Sex, BMI Can Help Clinicians Choose Diabetes Med With Fewest Side Effects

Taking into account a person’s sex and BMI (body mass index) can help health care providers not only provide the diabetes medications most likely to be most effective, but can also minimize side effects.

While patients with type 2 diabetes are usually given metformin to start, many of them do not see their blood sugar controlled effectively on that medication, and are given another drug on top of it. However, doctors have had to decide what that other drug should be based on limited guidance.

Researchers in the UK looked at data from more than 29,000 patients who had either taken part in a trial or were treated by a general practitioner. They found that overweight women were much more likely to achieve blood sugar control on thiazolidinediones, another class of drugs used in diabetes, compared to sulfonylureas. However, non-obese men were found to find success in blood sugar control taking sulfonylureas rather than thiazolidinediones. Results were reported in the journal Diabetes Care.

The researchers also noted that by matching patients with the diabetes drug most likely to work for them, they are less likely to experience potentially harmful side effects, such as low blood sugar and weight gain.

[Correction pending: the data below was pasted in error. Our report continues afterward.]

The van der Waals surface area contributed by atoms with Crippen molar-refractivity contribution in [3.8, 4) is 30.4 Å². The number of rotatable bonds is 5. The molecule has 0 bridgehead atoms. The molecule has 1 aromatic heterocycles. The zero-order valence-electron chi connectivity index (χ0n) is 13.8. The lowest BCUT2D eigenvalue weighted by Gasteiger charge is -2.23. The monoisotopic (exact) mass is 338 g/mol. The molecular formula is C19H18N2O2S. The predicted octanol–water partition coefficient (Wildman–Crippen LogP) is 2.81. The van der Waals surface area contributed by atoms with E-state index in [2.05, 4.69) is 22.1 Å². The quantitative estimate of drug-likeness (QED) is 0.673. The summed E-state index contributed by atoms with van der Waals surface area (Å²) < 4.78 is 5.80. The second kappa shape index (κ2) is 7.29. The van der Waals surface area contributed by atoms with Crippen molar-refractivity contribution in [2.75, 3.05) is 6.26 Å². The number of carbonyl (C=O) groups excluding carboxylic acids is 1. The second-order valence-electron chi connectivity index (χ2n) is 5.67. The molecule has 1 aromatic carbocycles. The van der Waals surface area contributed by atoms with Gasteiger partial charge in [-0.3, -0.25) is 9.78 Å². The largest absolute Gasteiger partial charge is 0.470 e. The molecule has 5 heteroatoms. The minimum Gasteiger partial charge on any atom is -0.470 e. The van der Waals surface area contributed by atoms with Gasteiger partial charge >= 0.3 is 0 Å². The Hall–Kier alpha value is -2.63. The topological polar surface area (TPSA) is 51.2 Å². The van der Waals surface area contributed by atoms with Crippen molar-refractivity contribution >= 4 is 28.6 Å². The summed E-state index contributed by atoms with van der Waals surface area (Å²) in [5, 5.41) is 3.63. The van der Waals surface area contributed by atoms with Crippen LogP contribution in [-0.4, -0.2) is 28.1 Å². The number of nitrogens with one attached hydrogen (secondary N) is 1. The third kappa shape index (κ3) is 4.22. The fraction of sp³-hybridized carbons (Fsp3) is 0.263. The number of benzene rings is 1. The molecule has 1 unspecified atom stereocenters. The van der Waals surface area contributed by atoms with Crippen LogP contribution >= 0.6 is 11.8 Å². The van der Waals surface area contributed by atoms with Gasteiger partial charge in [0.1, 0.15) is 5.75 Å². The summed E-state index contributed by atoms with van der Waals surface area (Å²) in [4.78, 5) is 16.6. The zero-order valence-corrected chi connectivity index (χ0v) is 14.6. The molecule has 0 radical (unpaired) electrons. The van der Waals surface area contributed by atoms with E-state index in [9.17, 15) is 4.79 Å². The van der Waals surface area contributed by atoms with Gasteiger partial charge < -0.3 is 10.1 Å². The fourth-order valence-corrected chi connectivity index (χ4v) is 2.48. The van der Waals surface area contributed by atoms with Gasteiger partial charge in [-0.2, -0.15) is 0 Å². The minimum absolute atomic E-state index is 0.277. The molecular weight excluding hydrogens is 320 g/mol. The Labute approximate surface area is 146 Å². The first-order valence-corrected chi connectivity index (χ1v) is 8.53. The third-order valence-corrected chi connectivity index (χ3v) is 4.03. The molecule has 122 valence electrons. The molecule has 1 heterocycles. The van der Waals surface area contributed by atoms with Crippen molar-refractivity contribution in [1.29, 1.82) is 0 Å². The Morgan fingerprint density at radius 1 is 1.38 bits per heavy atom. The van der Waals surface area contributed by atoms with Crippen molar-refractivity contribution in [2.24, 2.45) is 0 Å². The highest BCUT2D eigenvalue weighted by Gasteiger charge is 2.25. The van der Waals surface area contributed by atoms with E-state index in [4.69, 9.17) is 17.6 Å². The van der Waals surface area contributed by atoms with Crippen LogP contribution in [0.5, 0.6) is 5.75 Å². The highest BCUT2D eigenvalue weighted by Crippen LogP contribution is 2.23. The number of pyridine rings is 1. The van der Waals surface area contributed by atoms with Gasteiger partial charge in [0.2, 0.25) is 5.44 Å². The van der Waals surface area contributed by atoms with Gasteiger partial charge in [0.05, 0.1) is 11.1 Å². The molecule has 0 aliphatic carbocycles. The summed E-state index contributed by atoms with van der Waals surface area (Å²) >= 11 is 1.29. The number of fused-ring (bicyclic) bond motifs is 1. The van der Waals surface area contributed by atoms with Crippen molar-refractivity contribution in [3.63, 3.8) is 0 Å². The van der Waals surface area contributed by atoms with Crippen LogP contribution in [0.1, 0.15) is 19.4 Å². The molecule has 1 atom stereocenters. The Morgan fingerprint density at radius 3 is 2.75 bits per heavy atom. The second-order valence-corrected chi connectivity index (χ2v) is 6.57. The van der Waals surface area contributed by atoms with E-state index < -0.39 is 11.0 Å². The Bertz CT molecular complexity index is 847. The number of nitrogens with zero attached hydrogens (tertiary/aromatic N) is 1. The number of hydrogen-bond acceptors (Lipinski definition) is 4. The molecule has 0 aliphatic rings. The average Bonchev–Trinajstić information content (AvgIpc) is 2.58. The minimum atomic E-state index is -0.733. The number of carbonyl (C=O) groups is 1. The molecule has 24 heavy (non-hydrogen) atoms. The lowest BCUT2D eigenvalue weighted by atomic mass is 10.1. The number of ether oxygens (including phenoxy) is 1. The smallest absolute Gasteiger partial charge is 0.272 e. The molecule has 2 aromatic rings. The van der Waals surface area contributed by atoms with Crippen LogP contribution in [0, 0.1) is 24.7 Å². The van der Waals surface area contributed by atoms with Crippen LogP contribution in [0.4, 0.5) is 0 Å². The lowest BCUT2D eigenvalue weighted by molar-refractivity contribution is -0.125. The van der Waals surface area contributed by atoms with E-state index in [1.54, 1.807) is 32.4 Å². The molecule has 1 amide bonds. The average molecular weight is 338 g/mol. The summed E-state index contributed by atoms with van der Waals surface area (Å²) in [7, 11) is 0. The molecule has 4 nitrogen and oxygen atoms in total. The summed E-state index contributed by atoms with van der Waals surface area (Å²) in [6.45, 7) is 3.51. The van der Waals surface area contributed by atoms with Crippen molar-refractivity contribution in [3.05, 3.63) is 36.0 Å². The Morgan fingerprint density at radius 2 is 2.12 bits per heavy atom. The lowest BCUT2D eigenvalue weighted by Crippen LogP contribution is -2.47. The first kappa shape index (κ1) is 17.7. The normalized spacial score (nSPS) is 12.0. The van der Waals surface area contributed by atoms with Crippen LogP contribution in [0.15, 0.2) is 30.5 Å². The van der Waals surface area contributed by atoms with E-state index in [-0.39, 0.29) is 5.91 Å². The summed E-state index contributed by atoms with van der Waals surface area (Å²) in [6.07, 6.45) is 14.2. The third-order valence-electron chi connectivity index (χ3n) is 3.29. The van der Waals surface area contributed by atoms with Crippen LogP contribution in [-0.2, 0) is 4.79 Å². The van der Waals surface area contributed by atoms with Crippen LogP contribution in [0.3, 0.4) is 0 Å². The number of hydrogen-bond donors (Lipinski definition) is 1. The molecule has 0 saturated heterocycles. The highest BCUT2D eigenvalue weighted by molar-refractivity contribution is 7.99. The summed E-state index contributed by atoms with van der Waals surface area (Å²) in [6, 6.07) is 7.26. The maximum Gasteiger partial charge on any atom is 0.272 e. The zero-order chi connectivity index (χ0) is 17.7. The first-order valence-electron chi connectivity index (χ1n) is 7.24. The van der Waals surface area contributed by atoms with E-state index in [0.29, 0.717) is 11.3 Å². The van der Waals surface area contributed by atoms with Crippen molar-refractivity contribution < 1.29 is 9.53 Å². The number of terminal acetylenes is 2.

“Now, we can create clear guidelines to enable much more informed conversations about what these treatments will mean for people, in order to get better health outcomes and avoid harmful side effects,” Prof. Andrew Hattersley, a diabetes consultant at the Royal Devon and Exeter Hospital and a co-author of the study, said in a statement.


Jonathan Block

Jonathan Block

Jonathan Block is an associate editor at BioCentury, which provides news and information about the biotechnology and pharmaceutical industries. Prior to joining BioCentury in 2019, Jonathan worked for MedShadow as content editor. He has been an editor and writer for multiple pharmaceutical, health and medical publications, including The Pink Sheet, Modern Healthcare, Health Plan Week and Psychiatry Advisor. He holds a BA from Tufts University and is earning an MPH with a focus on health policy from the CUNY Graduate School of Public Health & Health Policy.


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